PLASTIC, CERAMIC, OR METAL? CHOOSING THE BEST BOWL FOR YOUR PET.
A few years ago I began the difficult process of trying to domesticate an abandoned cat.
A little black creature with an extra long tail, she appeared in my building’s courtyard mewing up a storm, and because I’m a bleeding heart (and a sucker) I began feeding her.
Putting out little dishes of food and water for her, slowly coaxing her inside, I noticed that the little black kitty had a large sore on her chin.
Afraid that she had some sort of virus or injury, and not wanting to endanger my other cat, I took her to the vet to have her checked out.
The vet gave her chin a look, and asked me if she was eating or drinking out plastic dishes. Yes, at the time she was.
He gave me some antibiotics for her, and told me to switch her to metal bowls. As I intended to do so anyway, I had no problem with this, but I was curious as to why my vet recommended this.
His answer was that some cats and dogs can be allergic to plastic, and that eating or drinking from plastic bowls can cause skin conditions on the chin or around the mouth — often resembling acne or sores. A simple solution is to always use metal or ceramic bowls.
I was thrilled by the simplicity of this solution!
We have many different pet bowls in the store, so as you can imagine, we get the question, “Which bowl is best for my dog/cat?” quite often.
So to help you decide which is the best bowl for your pet, here is a brief explanation of the pros and cons of plastic, ceramic, metal pet bowls.
Pros: Light weight, often (but not always) inexpensive, and often available in playful shapes and colors, plastic bowls are durable and shatter proof. If your pooch decides to chew on his or her plastic bowl, or toss it around, you don’t have to worry about it cracking or breaing into a million pieces like a ceramic bowl.
Cons: Aside from potentially causing an allergic reaction (like in my kitty), plastic bowls can breed bacteria. Even with regular washing, scratches, nicks, and micro-gouges in plastic bowls can breed bacteria, which can eventually negatively impact the health of your pet. Plastic cannot be boiled, and some plastics, if subjected to heat will release toxic substances into food. Generally speaking, plastic bowls are difficult to keep clean. If you decide to use plastic bowls, it’s best to replace them regularly.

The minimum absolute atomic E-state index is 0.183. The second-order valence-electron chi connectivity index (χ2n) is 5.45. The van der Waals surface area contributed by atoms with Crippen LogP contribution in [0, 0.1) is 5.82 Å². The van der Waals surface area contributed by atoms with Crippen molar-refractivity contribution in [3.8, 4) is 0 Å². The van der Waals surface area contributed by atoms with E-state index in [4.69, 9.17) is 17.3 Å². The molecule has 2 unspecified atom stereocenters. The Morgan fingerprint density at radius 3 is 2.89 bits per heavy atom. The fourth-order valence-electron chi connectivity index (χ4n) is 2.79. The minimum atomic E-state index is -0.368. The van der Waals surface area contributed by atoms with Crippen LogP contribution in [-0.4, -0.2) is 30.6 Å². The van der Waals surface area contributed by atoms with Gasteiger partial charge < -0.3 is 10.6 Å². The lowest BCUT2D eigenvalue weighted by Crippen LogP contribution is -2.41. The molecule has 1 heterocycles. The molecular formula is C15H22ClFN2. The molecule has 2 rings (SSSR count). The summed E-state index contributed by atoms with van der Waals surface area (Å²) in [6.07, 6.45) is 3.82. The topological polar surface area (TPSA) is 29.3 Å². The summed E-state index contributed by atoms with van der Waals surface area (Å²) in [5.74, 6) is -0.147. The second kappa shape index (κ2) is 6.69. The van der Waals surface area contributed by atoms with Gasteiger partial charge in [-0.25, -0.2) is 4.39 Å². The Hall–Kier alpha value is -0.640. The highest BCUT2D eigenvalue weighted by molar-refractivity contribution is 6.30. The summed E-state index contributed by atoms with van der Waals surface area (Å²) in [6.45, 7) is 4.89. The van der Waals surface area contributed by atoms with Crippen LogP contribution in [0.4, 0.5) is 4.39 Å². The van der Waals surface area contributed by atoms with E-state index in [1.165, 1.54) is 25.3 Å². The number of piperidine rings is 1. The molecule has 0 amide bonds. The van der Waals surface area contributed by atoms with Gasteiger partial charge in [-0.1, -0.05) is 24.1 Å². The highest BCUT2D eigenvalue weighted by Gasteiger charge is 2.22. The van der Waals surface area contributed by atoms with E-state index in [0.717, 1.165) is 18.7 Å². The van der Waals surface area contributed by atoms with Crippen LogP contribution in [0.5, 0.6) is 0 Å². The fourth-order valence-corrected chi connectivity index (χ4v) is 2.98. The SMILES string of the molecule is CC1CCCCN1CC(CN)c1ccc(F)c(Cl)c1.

Also, in many plastic bowls the use of bisphenol or BPA is an issue. BPA is a chemical that many studies say is an endocrine disruptor that can have serious adverse effects on a mammal’s brain, cardiovascular system, and potentially cause cancer, among other issues.
Pthalates are also an issue in plastic bowls. Used as “plasticizers”, Pthalates are used as solvents, and to make plastic products more flexible. There are studies that say that pthalates are toxic to mammals if absorbed long term.
Always look for high quality bowls that are BPA and Pthalate free.
And if your dog takes to chewing on his or her bowl, he or she could end up swallowing little bits of plastic that could build up over time or cause a blockage.
Pros: Easy to clean, can be dishwasher safe, can be subjected to high heat like boiling water (unless otherwise indicated), sturdy, and often attractive “artistic” style. Ceramic bowls can be a great alternative to plastic. If the ceramic bowl is intact (no cracks), and it is properly glazed, bacteria should not be able to breed.
Cons: Ceramic bowls can shatter or crack. Micro cracks (somtimes invisible to the human eye) in a ceramic bowl can be be a breeding ground for bacteria and germs. Also, if your pet tends to scoot their bowl around or be rather “aggressive” eaters, there is the danger of a ceramic bowl breaking resulting in sharp shards — not to mention a mess.
Also, be sure that any ceramic bowl you or your pet uses for food consumption does not use lead based paint. Needless to say, consumption of lead based paint flakes can be toxic.
Pros: Sturdy, long lasting, affordable, dishwasher safe, and safe to subject to boiling water for bacteria killing purposes. Stainless steel bowls tend to be the safest, most practical choice for pet bowls. If properly cared for (do not scrub with abrasive materials like steel wool), stainless steel bowls do not harbor bacteria and can last a lifetime. Plus they do not have the potential of leaching toxic chemicals into food like plastic, or lead paint like on ceramic bowls.
Simply washing your pet’s stainless steel bowl with warm water and a mild dish soap can safely rid it of bacteria. Once a month I like to douse my stainless steel bowls with just-boiled water to give it a “deep clean”.
Cons: Not as attractive as colorful ceramic or plastic bowls. Can be loud or even scratch hard floors if your pet pushes his or her bowl while eating. However, this can be avoided if you purchase a stainless steel bowl with a non-skid rubber bottom.
Hope this guide helps you to make a decision on your next pet bowl!
~Your Loyal Calvin & Susie Blogger
Always check with your vet before making any changes to your pet’s diet. The Calvin & Susie Blogger always researches to the best of her ability, but she is not a vet. This blog is not in any way meant to replace veterinary advice or care. When in doubt always ask a vet.